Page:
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Gennadi Sosonko, pictured in Amsterdam in 1978: the best of all chess writers (credit: Dutch National Archives)
 
One of the attractions of chess is its lack of ambiguity. In this spirit, I assert that the best chess magazine in the English language is, without question, New In Chess. In fact this luxuriantly printed review appears in Dutch and English, being based in Holland, published by the Anglophile entrepreneur Allard Hoogland and edited by Dirk Jan ten Geuzendam.

Although each of its eight issues a year contains lengthy contributions by the British grandmasters Nigel Short and Matthew Sadler, it is a Dutch element which provides the greatest pleasure. New In Chess is where Genna Sosonko's articles appear — and he is the best of all chess writers, if what you are seeking is deep historical and personal understanding, beyond topical analysis of the latest tournaments and opening novelties.

I have written about Sosonko before in this column, explaining that he was a leading trainer within the Soviet chess empire before becoming (in 1972) one of the thousands of Jews who emigrated from the USSR, where he became an unperson. In the latest issue of New In Chess he reveals a remarkable document which, more than anything else I have read, exposes how even a pursuit so abstract as chess became poisoned by the politics of totalitarian Communism, especially under Stalin.

 This is a letter from the main KGB archive in Moscow, in which the Russian chess master and theoretician Vasily Panov (1906-73) denounces a book of opening analysis by Paul Keres. To understand the danger to Keres in this, it is necessary to know that, as an Estonian, he had played in Nazi-organised tournaments when his country had been occupied by Germany in the Second World War. He had been interrogated by the KGB after the Soviets had captured Estonia and made him, willy-nilly, a Soviet citizen.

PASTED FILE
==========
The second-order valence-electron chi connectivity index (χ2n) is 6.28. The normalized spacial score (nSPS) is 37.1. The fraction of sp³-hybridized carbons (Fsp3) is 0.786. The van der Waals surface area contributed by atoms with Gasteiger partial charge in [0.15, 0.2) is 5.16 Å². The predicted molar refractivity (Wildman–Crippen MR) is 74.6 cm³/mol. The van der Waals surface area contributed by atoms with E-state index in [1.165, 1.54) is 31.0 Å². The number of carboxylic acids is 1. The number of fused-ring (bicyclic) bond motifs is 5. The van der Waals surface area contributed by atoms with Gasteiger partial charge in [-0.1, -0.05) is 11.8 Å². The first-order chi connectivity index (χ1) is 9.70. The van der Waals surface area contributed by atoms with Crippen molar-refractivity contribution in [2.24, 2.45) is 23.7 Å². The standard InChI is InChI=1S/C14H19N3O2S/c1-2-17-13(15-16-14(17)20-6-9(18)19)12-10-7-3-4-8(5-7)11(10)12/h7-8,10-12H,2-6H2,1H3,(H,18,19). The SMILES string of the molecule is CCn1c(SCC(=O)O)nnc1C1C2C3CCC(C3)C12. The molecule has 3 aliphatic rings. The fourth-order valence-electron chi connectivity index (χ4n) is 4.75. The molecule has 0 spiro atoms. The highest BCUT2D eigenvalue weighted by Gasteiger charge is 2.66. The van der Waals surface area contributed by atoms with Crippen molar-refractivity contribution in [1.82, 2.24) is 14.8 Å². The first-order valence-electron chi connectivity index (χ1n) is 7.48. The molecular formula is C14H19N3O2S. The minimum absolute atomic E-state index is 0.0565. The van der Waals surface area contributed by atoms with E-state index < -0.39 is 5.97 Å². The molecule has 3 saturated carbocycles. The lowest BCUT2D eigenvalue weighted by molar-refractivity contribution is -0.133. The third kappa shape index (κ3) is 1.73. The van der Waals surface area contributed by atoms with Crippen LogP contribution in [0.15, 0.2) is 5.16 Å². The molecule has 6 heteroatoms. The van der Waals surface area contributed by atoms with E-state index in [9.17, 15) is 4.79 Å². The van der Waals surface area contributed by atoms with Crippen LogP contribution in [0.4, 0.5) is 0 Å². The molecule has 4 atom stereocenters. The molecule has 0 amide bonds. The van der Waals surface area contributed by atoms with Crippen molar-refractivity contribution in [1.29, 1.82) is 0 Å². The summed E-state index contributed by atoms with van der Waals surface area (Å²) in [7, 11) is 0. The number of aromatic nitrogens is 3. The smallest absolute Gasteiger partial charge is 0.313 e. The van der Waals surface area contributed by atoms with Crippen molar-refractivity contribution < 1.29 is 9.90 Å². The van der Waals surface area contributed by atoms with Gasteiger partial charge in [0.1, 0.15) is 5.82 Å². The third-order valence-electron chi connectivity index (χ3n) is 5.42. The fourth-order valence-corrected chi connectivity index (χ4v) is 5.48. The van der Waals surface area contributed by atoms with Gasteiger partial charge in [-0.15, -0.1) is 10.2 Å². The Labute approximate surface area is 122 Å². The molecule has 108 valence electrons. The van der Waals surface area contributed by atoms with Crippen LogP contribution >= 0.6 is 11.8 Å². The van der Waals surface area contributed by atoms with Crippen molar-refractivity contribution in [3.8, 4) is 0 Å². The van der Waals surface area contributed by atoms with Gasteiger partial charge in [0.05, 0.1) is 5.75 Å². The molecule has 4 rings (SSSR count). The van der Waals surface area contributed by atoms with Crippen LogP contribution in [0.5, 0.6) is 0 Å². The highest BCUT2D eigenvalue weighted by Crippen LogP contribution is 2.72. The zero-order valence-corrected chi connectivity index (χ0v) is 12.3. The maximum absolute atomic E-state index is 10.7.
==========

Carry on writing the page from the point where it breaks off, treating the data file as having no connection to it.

Panov's letter of denunciation was written in 1950, in the late Stalinist period when all Jews were seen as potential traitors ("cosmopolitanism is bourgeois nationalism") but when a man such as Keres would also be at great risk. Panov begins his letter: "The Estonian state publishing house has published the first volume of chess grandmaster Keres's theoretical work Open Games. For an author of theoretical research there is no nobler or more responsible task than to establish the indisputable authority of the pre-revolutionary Russian and Soviet chess schools and to clearly and convincingly show the leading role of the Russian people in such a unique branch of culture as chess. Keres did not succeed in this task. Worse, he used the platform that had been provided for him for the unrestrained glorification of foreign theoreticians, even including fascist mercenaries and traitors to the Soviet people, whose ‘theoretical' labours are of no value at all."

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